Asee peer logo

Engineering Ethics And Contemporary Issues: Katrina In The Classroom And Beyond

Download Paper |

Conference

2006 Annual Conference & Exposition

Location

Chicago, Illinois

Publication Date

June 18, 2006

Start Date

June 18, 2006

End Date

June 21, 2006

ISSN

2153-5965

Conference Session

Engineering Ethics and Contemporary Issues

Tagged Division

Liberal Education

Page Count

8

Page Numbers

11.561.1 - 11.561.8

DOI

10.18260/1-2--299

Permanent URL

https://peer.asee.org/299

Download Count

96

Request a correction

Paper Authors

author page

Michael Davis Illinois Institute of Technology

author page

Heinz Luegenbiehl Rose-Hulman Institute of Technology

Download Paper |

Abstract
NOTE: The first page of text has been automatically extracted and included below in lieu of an abstract

Michael Davis February 24, 2006

Getting an Ethics Charge out of Current Events: Some Doubts about Katrina1

On August 29, 2005, “Katrina” was still only the name of an unusually large cyclonic storm (a “category-4 hurricane”). A few days later, it had become shorthand for a complex economic, political, and social disaster. A long stretch of the Gulf coast had become more or less uninhabitable. The convenient measure of time necessary to undo the damage would, it seemed, be years rather than weeks or months. New Orleans, one of the oldest cities in North America, a major port, had all but ceased to exist, many of its million residents seeking refuge far from home. State governors and federal administrators were blaming each other both for the slow response to the disaster—and for the severity of the disaster itself. The head of the Federal Emergency Management Agency was soon to resign in disgrace. There is no doubt that Americans in general, and our students in particular, did find—and continue to find—Katrina “interesting”, even “relevant”. And, unlike much that they find interesting or relevant, Katrina clearly has connections with engineering. As one professor of civil engineering said: "Nothing this big has ever happened before in civil engineering." 2 At perhaps $300 billion in destruction, Katrina is certainly the biggest engineering disaster in the history of the United States. Yet, I doubt that Katrina is a good case for teaching engineering ethics—for now at least. There are at least three distinct reasons for doubt. First, there is the question of what happened. For a number of crucial decisions, we still do not know what their consequences were or what was thought to justify them. Second, there is the question of what part engineers had in what happened, which decisions were theirs and which belonged to elected or appointed officials who were not engineers. Third, there is the question of what part engineering ethics had, or should have had, in the decisions engineers did make (whatever those were). So far we lack any dramatic moment such as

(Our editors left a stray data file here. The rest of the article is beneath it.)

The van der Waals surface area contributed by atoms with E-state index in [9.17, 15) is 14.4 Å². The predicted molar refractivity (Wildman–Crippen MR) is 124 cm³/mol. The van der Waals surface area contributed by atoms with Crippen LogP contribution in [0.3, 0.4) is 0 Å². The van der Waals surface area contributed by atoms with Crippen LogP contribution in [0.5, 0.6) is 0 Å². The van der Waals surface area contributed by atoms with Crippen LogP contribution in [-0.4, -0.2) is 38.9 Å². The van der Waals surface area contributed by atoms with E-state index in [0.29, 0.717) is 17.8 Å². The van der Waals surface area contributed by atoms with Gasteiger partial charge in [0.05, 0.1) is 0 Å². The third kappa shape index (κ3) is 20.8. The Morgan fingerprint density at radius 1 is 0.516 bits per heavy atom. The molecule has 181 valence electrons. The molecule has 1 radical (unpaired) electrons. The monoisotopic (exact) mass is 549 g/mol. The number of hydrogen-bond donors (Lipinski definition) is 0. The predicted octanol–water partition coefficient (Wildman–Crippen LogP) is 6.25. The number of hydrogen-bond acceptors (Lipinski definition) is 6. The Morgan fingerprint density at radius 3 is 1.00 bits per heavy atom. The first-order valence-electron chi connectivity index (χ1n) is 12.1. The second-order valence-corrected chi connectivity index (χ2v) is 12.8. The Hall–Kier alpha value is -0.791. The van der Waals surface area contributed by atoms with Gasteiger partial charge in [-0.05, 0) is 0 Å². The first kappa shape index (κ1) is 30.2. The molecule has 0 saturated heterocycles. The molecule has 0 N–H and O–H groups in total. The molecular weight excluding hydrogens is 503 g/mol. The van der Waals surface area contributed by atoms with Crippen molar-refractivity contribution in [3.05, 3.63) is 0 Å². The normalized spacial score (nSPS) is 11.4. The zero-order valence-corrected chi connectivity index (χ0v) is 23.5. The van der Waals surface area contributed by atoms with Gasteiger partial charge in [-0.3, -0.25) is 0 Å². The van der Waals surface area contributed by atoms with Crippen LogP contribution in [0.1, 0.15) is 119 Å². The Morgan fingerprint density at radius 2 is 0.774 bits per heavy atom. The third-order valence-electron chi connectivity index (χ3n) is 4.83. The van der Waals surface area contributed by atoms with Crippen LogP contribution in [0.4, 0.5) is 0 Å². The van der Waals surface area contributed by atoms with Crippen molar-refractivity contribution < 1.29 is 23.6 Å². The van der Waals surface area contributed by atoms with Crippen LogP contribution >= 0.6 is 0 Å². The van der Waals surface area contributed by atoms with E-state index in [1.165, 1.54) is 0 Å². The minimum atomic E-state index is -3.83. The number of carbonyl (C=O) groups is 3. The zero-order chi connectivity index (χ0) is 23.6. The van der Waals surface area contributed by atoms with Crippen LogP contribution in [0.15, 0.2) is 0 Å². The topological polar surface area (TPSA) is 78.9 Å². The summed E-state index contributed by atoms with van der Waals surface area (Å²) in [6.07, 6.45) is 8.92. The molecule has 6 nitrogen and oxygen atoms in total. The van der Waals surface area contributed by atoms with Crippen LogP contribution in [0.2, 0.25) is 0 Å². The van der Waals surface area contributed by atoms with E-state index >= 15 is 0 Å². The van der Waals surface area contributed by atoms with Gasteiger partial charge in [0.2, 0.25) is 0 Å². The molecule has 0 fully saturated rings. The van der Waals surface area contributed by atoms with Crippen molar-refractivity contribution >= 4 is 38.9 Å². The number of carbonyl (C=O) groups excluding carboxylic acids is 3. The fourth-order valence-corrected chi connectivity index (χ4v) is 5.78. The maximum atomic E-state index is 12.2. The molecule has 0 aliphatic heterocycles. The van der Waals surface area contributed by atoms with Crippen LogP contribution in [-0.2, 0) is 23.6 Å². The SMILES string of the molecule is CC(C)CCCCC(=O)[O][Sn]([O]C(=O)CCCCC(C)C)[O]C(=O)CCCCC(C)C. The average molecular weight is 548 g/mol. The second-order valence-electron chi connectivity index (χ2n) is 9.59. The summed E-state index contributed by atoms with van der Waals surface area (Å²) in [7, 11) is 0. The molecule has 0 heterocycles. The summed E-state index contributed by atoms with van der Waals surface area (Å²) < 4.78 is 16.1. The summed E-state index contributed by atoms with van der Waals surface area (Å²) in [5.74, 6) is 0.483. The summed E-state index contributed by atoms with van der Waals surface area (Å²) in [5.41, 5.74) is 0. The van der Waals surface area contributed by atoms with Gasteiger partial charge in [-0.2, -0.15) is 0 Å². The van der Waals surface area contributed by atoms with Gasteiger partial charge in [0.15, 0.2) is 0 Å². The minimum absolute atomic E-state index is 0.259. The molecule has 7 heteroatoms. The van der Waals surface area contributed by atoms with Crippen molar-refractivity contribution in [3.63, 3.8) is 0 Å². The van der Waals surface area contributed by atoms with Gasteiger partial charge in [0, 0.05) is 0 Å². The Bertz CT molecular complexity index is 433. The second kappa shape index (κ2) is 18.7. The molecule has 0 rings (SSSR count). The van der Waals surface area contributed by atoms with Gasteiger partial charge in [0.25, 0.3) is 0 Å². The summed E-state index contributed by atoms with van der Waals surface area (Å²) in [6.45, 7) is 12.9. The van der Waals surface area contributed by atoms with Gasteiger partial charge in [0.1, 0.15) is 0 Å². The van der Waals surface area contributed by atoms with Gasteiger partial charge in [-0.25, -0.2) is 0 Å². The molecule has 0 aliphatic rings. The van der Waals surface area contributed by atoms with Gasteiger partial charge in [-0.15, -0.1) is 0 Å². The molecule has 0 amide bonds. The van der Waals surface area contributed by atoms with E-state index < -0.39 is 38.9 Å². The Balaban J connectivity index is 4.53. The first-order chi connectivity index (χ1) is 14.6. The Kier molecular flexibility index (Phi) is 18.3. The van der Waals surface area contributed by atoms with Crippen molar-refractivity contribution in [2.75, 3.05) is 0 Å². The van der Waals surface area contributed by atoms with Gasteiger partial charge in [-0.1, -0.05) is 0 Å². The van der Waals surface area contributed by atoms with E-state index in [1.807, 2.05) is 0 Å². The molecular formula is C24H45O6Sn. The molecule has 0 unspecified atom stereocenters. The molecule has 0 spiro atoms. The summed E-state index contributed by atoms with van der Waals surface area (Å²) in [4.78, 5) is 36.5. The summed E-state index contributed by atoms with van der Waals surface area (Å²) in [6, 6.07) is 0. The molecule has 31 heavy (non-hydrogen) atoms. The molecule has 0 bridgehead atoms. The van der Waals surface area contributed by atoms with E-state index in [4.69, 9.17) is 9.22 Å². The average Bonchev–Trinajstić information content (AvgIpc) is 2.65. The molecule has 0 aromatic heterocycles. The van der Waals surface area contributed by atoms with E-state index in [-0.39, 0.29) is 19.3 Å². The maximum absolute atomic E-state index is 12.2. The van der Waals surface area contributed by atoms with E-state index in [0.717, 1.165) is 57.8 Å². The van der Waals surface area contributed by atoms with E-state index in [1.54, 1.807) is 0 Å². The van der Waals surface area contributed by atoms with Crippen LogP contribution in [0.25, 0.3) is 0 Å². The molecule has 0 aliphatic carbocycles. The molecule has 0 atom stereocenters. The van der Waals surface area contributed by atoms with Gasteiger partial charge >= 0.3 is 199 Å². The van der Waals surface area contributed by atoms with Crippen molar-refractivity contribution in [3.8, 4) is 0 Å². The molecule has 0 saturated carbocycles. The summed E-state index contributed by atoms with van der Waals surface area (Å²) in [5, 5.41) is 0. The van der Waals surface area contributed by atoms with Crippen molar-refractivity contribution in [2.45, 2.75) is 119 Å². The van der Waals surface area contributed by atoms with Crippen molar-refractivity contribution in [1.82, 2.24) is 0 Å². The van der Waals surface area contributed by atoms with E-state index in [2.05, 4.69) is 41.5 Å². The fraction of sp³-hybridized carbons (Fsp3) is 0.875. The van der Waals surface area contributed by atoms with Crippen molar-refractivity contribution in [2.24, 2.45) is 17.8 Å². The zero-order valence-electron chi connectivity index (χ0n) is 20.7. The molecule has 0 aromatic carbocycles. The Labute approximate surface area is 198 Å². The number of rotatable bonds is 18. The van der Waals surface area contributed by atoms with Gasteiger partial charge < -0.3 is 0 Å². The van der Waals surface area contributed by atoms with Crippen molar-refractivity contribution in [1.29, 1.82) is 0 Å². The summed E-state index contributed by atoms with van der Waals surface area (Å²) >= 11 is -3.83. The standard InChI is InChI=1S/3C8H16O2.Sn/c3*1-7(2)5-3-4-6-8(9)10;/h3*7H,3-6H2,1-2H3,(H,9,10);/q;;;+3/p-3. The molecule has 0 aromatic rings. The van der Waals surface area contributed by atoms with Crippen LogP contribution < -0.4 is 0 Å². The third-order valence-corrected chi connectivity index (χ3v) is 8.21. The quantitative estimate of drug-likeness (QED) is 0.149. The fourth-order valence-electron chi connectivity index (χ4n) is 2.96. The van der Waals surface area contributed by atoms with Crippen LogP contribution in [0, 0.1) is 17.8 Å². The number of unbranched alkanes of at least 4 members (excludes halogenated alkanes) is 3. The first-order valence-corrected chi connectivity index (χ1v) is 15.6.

1

Davis, M., & Luegenbiehl, H. (2006, June), Engineering Ethics And Contemporary Issues: Katrina In The Classroom And Beyond Paper presented at 2006 Annual Conference & Exposition, Chicago, Illinois. 10.18260/1-2--299

ASEE holds the copyright on this document. It may be read by the public free of charge. Authors may archive their work on personal websites or in institutional repositories with the following citation: © 2006 American Society for Engineering Education. Other scholars may excerpt or quote from these materials with the same citation. When excerpting or quoting from Conference Proceedings, authors should, in addition to noting the ASEE copyright, list all the original authors and their institutions and name the host city of the conference. - Last updated April 1, 2015